A person may not operate an unmanned aircraft system in a manner that causes an unmanned aircraft to fly within an area that is under a temporary flight restriction that is issued by the Federal Aviation Administration as a result of the wildland fire, or an area designated as a wildland fire scene on a system managed by a federal, state, or local government entity that disseminates emergency information to the public, unless the person operates the unmanned aircraft system with the permission of, and in accordance with the restrictions established by, the incident commander.
A person, other than a government official or a government employee acting within the person’s capacity as a government official or government employee, that recklessly operates an unmanned aircraft system in a manner that causes an unmanned aircraft to fly within an area described in Subsection (2) is guilty of:
(i) causes an aircraft being used to contain or control a wildland fire to drop a payload of water or fire retardant in a location other than the location originally designated for the aircraft to drop the payload;
(ii) causes an aircraft being used to contain or control a wildland fire to land without dropping a payload of water or fire retardant in the location originally designated for the aircraft to drop the payload; or
(iii) prevents an aircraft, intended for use in containing or controlling a wildland fire, from taking flight;
72-10-109 Certificate of registration of aircraft required – Exceptions.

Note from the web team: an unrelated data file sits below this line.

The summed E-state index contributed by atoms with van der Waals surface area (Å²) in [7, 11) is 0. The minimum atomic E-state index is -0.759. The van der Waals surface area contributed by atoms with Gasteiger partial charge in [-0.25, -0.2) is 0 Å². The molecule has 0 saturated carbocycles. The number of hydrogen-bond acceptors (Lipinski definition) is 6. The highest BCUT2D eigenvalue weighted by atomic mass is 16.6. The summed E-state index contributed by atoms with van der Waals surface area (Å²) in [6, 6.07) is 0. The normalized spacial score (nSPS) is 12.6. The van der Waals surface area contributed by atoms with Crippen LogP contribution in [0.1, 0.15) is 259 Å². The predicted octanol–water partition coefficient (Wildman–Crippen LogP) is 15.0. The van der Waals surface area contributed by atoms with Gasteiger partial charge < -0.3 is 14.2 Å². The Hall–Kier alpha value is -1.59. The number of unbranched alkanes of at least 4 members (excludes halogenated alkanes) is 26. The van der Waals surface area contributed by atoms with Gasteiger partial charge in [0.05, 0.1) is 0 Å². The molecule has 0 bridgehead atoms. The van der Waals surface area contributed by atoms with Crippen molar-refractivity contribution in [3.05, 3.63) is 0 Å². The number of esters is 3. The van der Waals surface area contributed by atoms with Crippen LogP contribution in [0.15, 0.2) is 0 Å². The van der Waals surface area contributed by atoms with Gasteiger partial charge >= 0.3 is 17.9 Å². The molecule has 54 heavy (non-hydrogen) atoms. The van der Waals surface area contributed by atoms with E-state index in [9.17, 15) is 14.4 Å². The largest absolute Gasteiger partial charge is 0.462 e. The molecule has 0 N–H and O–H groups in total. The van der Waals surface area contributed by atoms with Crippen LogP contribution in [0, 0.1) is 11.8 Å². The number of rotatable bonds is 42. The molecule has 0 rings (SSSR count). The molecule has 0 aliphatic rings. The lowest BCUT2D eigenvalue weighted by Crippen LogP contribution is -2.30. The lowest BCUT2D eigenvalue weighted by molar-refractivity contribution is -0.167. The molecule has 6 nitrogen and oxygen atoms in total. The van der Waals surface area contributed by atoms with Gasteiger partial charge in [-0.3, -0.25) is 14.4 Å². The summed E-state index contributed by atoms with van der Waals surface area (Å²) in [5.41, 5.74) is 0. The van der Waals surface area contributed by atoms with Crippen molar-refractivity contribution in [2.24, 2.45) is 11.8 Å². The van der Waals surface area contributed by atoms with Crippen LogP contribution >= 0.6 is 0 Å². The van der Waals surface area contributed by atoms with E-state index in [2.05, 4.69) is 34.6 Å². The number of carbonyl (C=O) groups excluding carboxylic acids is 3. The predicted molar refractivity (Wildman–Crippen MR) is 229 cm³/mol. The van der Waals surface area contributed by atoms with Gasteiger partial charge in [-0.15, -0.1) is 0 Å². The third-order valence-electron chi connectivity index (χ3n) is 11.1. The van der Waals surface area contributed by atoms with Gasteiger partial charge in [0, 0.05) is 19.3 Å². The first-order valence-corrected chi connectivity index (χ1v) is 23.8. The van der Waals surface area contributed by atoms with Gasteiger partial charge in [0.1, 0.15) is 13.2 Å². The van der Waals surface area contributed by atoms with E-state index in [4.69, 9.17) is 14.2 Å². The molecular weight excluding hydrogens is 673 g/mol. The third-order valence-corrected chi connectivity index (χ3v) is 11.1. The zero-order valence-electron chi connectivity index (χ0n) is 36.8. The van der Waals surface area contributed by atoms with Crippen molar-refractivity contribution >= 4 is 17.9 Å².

Unmanned aircraft as defined in Section 72-14-102 are exempt from the state registration requirement
76-6-206 Criminal trespass.
Criminal trespass laws in relation to drones. In the context of this section, “enter” means “intrusion of the entire (...) unmanned aircraft.” “Remain unlawfully” is defined as staying on or over private property when the property or part of it is not open to the public, and the person flying the drone is not authorized to do so.
A person is guilty of criminal trespass as it relates to drones if he or she:
Violations of either of the above is a class B misdemeanor unless the violation is committed in a dwelling, in which event the violation is a class A misdemeanor.
76-9-402 Privacy violation.
The law specifies that a person is not guilty of what would otherwise be a privacy violation if the person is operating a UAS for legitimate commercial or education purposes consistent with FAA regulations.
76-9-702.7 Voyeurism offenses – Penalties.
It is a class A or class B misdemeanor to use any type of technology, including UAS, to secretly record video of a person in certain instances.
R651-602-8. Operation of Unmanned Aircraft (park system)
A person must obtain written permission from the park manager before operating an unmanned aircraft within the park system.
HB 217 Harassment of livestock. (76-9-308)
Prohibits a person from intentionally, knowingly, or recklessly chasing, actively disturbing, or harming livestock through the use of UAS. Anyone who violates this law is guilty of a class B misdemeanor for the first offense and a class A misdemeanor for a subsequent offense or if livestock is seriously injured or killed or there is damage in excess of $1,000.
HB 59 UNMANNED AIRCRAFT REVISIONS
AMENDS: 72-14-102, as renumbered and amended by Laws of Utah 2017, Chapter 364
ENACTS: 72-14-304, Utah Code Annotated 1953